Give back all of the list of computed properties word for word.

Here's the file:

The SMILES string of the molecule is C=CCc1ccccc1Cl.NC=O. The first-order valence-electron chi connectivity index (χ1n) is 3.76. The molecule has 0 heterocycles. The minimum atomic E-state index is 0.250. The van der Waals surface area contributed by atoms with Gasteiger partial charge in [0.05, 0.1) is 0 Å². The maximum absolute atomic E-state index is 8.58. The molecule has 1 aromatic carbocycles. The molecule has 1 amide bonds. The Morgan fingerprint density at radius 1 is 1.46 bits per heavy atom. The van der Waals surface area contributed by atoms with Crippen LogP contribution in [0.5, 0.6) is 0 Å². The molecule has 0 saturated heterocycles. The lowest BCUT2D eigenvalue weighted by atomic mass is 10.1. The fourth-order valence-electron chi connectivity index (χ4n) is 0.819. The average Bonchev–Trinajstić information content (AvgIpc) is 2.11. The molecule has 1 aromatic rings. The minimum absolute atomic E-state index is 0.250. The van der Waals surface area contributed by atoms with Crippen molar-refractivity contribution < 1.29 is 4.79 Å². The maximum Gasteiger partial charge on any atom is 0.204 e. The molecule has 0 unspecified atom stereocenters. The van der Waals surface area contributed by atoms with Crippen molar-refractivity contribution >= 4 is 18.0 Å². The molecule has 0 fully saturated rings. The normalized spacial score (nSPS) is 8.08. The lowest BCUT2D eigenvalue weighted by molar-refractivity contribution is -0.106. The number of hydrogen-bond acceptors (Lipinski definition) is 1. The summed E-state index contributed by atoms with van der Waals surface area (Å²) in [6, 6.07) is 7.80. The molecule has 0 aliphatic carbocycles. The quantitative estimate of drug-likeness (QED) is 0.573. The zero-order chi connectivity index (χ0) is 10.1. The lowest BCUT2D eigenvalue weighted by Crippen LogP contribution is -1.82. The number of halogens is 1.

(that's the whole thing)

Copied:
The SMILES string of the molecule is C=CCc1ccccc1Cl.NC=O. The first-order valence-electron chi connectivity index (χ1n) is 3.76. The molecule has 0 heterocycles. The minimum atomic E-state index is 0.250. The van der Waals surface area contributed by atoms with Gasteiger partial charge in [0.05, 0.1) is 0 Å². The maximum absolute atomic E-state index is 8.58. The molecule has 1 aromatic carbocycles. The molecule has 1 amide bonds. The Morgan fingerprint density at radius 1 is 1.46 bits per heavy atom. The van der Waals surface area contributed by atoms with Crippen LogP contribution in [0.5, 0.6) is 0 Å². The molecule has 0 saturated heterocycles. The lowest BCUT2D eigenvalue weighted by atomic mass is 10.1. The fourth-order valence-electron chi connectivity index (χ4n) is 0.819. The average Bonchev–Trinajstić information content (AvgIpc) is 2.11. The molecule has 1 aromatic rings. The minimum absolute atomic E-state index is 0.250. The van der Waals surface area contributed by atoms with Crippen molar-refractivity contribution < 1.29 is 4.79 Å². The maximum Gasteiger partial charge on any atom is 0.204 e. The molecule has 0 unspecified atom stereocenters. The van der Waals surface area contributed by atoms with Crippen molar-refractivity contribution >= 4 is 18.0 Å². The molecule has 0 fully saturated rings. The normalized spacial score (nSPS) is 8.08. The lowest BCUT2D eigenvalue weighted by molar-refractivity contribution is -0.106. The number of hydrogen-bond acceptors (Lipinski definition) is 1. The summed E-state index contributed by atoms with van der Waals surface area (Å²) in [6, 6.07) is 7.80. The molecule has 0 aliphatic carbocycles. The quantitative estimate of drug-likeness (QED) is 0.573. The zero-order chi connectivity index (χ0) is 10.1. The lowest BCUT2D eigenvalue weighted by Crippen LogP contribution is -1.82. The number of halogens is 1.